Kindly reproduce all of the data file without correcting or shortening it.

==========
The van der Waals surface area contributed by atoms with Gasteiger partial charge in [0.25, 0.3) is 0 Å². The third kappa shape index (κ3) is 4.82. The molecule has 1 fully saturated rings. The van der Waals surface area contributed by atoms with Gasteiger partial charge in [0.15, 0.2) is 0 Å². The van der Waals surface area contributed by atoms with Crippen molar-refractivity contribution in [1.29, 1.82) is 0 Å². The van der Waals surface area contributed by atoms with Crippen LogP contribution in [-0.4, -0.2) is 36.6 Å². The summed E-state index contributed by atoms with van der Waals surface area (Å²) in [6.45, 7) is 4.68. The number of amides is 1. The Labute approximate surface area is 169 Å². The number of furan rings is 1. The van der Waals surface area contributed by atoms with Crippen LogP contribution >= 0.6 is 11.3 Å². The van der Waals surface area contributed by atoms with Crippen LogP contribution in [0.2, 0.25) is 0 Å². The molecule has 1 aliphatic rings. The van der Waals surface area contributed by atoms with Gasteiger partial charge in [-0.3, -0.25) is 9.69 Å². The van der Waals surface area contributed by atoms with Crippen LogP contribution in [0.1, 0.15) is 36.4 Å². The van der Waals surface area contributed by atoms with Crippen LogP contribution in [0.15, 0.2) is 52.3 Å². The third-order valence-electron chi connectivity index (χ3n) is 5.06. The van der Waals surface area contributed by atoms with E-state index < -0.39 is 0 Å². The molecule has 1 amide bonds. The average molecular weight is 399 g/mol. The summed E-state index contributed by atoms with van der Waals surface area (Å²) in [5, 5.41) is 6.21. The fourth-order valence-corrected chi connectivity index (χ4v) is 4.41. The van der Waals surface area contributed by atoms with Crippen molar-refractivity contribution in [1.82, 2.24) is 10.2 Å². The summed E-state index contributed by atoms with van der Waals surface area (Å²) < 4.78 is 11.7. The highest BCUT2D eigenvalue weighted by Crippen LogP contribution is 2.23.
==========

The van der Waals surface area contributed by atoms with Gasteiger partial charge in [0.25, 0.3) is 0 Å². The third kappa shape index (κ3) is 4.82. The molecule has 1 fully saturated rings. The van der Waals surface area contributed by atoms with Gasteiger partial charge in [0.15, 0.2) is 0 Å². The van der Waals surface area contributed by atoms with Crippen molar-refractivity contribution in [1.29, 1.82) is 0 Å². The van der Waals surface area contributed by atoms with Crippen LogP contribution in [-0.4, -0.2) is 36.6 Å². The summed E-state index contributed by atoms with van der Waals surface area (Å²) in [6.45, 7) is 4.68. The number of amides is 1. The Labute approximate surface area is 169 Å². The number of furan rings is 1. The van der Waals surface area contributed by atoms with Crippen LogP contribution >= 0.6 is 11.3 Å². The van der Waals surface area contributed by atoms with Crippen LogP contribution in [0.2, 0.25) is 0 Å². The molecule has 1 aliphatic rings. The van der Waals surface area contributed by atoms with Gasteiger partial charge in [-0.3, -0.25) is 9.69 Å². The van der Waals surface area contributed by atoms with Crippen LogP contribution in [0.1, 0.15) is 36.4 Å². The van der Waals surface area contributed by atoms with Crippen LogP contribution in [0.15, 0.2) is 52.3 Å². The third-order valence-electron chi connectivity index (χ3n) is 5.06. The van der Waals surface area contributed by atoms with E-state index < -0.39 is 0 Å². The molecule has 1 amide bonds. The average molecular weight is 399 g/mol. The summed E-state index contributed by atoms with van der Waals surface area (Å²) in [5, 5.41) is 6.21. The fourth-order valence-corrected chi connectivity index (χ4v) is 4.41. The van der Waals surface area contributed by atoms with Crippen molar-refractivity contribution in [1.82, 2.24) is 10.2 Å². The summed E-state index contributed by atoms with van der Waals surface area (Å²) < 4.78 is 11.7. The highest BCUT2D eigenvalue weighted by Crippen LogP contribution is 2.23.